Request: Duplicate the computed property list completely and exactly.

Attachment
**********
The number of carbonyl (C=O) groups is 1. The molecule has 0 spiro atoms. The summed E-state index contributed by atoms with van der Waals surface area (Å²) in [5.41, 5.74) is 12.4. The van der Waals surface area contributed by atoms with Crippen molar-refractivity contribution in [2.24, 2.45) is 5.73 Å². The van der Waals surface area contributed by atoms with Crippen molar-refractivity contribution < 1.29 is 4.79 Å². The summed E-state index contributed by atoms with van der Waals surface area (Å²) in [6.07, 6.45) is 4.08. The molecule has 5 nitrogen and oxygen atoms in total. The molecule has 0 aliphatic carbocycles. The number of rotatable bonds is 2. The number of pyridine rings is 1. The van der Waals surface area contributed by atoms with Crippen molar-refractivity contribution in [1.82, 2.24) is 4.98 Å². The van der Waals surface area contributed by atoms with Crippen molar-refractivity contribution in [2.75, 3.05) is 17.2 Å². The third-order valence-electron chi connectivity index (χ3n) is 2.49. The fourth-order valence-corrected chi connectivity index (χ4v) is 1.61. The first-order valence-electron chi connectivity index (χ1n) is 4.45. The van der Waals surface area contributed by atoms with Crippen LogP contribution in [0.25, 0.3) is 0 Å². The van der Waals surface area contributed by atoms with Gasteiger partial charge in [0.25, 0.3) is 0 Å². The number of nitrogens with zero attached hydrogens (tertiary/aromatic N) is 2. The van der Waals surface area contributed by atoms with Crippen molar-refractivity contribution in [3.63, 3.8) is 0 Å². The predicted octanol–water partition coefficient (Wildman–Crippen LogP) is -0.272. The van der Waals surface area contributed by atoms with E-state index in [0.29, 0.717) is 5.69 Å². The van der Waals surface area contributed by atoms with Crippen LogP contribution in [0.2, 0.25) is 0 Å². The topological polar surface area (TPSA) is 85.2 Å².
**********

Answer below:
The number of carbonyl (C=O) groups is 1. The molecule has 0 spiro atoms. The summed E-state index contributed by atoms with van der Waals surface area (Å²) in [5.41, 5.74) is 12.4. The van der Waals surface area contributed by atoms with Crippen molar-refractivity contribution in [2.24, 2.45) is 5.73 Å². The van der Waals surface area contributed by atoms with Crippen molar-refractivity contribution < 1.29 is 4.79 Å². The summed E-state index contributed by atoms with van der Waals surface area (Å²) in [6.07, 6.45) is 4.08. The molecule has 5 nitrogen and oxygen atoms in total. The molecule has 0 aliphatic carbocycles. The number of rotatable bonds is 2. The number of pyridine rings is 1. The van der Waals surface area contributed by atoms with Crippen molar-refractivity contribution in [1.82, 2.24) is 4.98 Å². The van der Waals surface area contributed by atoms with Crippen molar-refractivity contribution in [2.75, 3.05) is 17.2 Å². The third-order valence-electron chi connectivity index (χ3n) is 2.49. The fourth-order valence-corrected chi connectivity index (χ4v) is 1.61. The first-order valence-electron chi connectivity index (χ1n) is 4.45. The van der Waals surface area contributed by atoms with Crippen LogP contribution in [0.25, 0.3) is 0 Å². The van der Waals surface area contributed by atoms with Gasteiger partial charge in [0.25, 0.3) is 0 Å². The number of nitrogens with zero attached hydrogens (tertiary/aromatic N) is 2. The van der Waals surface area contributed by atoms with Crippen molar-refractivity contribution in [3.63, 3.8) is 0 Å². The predicted octanol–water partition coefficient (Wildman–Crippen LogP) is -0.272. The van der Waals surface area contributed by atoms with E-state index in [0.29, 0.717) is 5.69 Å². The van der Waals surface area contributed by atoms with Crippen LogP contribution in [0.2, 0.25) is 0 Å². The topological polar surface area (TPSA) is 85.2 Å².